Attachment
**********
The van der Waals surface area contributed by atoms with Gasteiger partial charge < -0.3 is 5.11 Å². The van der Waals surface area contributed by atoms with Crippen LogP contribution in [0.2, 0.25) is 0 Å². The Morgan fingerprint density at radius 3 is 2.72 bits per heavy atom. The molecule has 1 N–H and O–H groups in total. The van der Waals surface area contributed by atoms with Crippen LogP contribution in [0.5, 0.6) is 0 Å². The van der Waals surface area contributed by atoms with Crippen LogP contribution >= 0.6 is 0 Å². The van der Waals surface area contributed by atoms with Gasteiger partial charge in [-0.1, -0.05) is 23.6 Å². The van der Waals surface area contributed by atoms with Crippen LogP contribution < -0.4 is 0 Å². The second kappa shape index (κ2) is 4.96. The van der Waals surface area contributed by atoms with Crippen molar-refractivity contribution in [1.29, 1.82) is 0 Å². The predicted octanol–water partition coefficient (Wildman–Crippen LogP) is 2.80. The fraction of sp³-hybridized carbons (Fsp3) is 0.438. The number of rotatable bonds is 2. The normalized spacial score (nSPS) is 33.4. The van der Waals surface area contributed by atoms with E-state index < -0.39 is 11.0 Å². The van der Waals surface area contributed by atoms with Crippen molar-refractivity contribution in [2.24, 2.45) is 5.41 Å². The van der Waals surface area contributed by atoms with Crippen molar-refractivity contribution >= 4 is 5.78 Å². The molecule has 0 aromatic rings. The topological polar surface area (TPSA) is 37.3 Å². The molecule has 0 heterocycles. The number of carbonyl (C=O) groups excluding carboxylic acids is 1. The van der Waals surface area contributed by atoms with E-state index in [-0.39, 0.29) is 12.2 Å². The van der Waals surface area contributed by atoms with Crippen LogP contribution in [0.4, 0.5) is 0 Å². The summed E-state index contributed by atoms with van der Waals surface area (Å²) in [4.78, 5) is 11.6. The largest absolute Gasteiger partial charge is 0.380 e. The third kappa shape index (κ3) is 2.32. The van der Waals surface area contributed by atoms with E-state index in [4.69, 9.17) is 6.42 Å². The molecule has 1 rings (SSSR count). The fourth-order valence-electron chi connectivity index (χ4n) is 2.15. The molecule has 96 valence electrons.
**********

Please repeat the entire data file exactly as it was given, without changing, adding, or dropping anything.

The van der Waals surface area contributed by atoms with Gasteiger partial charge < -0.3 is 5.11 Å². The van der Waals surface area contributed by atoms with Crippen LogP contribution in [0.2, 0.25) is 0 Å². The Morgan fingerprint density at radius 3 is 2.72 bits per heavy atom. The molecule has 1 N–H and O–H groups in total. The van der Waals surface area contributed by atoms with Crippen LogP contribution in [0.5, 0.6) is 0 Å². The van der Waals surface area contributed by atoms with Crippen LogP contribution >= 0.6 is 0 Å². The van der Waals surface area contributed by atoms with Gasteiger partial charge in [-0.1, -0.05) is 23.6 Å². The van der Waals surface area contributed by atoms with Crippen LogP contribution < -0.4 is 0 Å². The second kappa shape index (κ2) is 4.96. The van der Waals surface area contributed by atoms with Crippen molar-refractivity contribution in [1.29, 1.82) is 0 Å². The predicted octanol–water partition coefficient (Wildman–Crippen LogP) is 2.80. The fraction of sp³-hybridized carbons (Fsp3) is 0.438. The number of rotatable bonds is 2. The normalized spacial score (nSPS) is 33.4. The van der Waals surface area contributed by atoms with E-state index < -0.39 is 11.0 Å². The van der Waals surface area contributed by atoms with Crippen molar-refractivity contribution in [2.24, 2.45) is 5.41 Å². The van der Waals surface area contributed by atoms with Crippen molar-refractivity contribution >= 4 is 5.78 Å². The molecule has 0 aromatic rings. The topological polar surface area (TPSA) is 37.3 Å². The molecule has 0 heterocycles. The number of carbonyl (C=O) groups excluding carboxylic acids is 1. The van der Waals surface area contributed by atoms with E-state index in [-0.39, 0.29) is 12.2 Å². The van der Waals surface area contributed by atoms with Crippen LogP contribution in [0.4, 0.5) is 0 Å². The summed E-state index contributed by atoms with van der Waals surface area (Å²) in [4.78, 5) is 11.6. The largest absolute Gasteiger partial charge is 0.380 e. The third kappa shape index (κ3) is 2.32. The van der Waals surface area contributed by atoms with E-state index in [4.69, 9.17) is 6.42 Å². The molecule has 1 rings (SSSR count). The fourth-order valence-electron chi connectivity index (χ4n) is 2.15. The molecule has 96 valence electrons.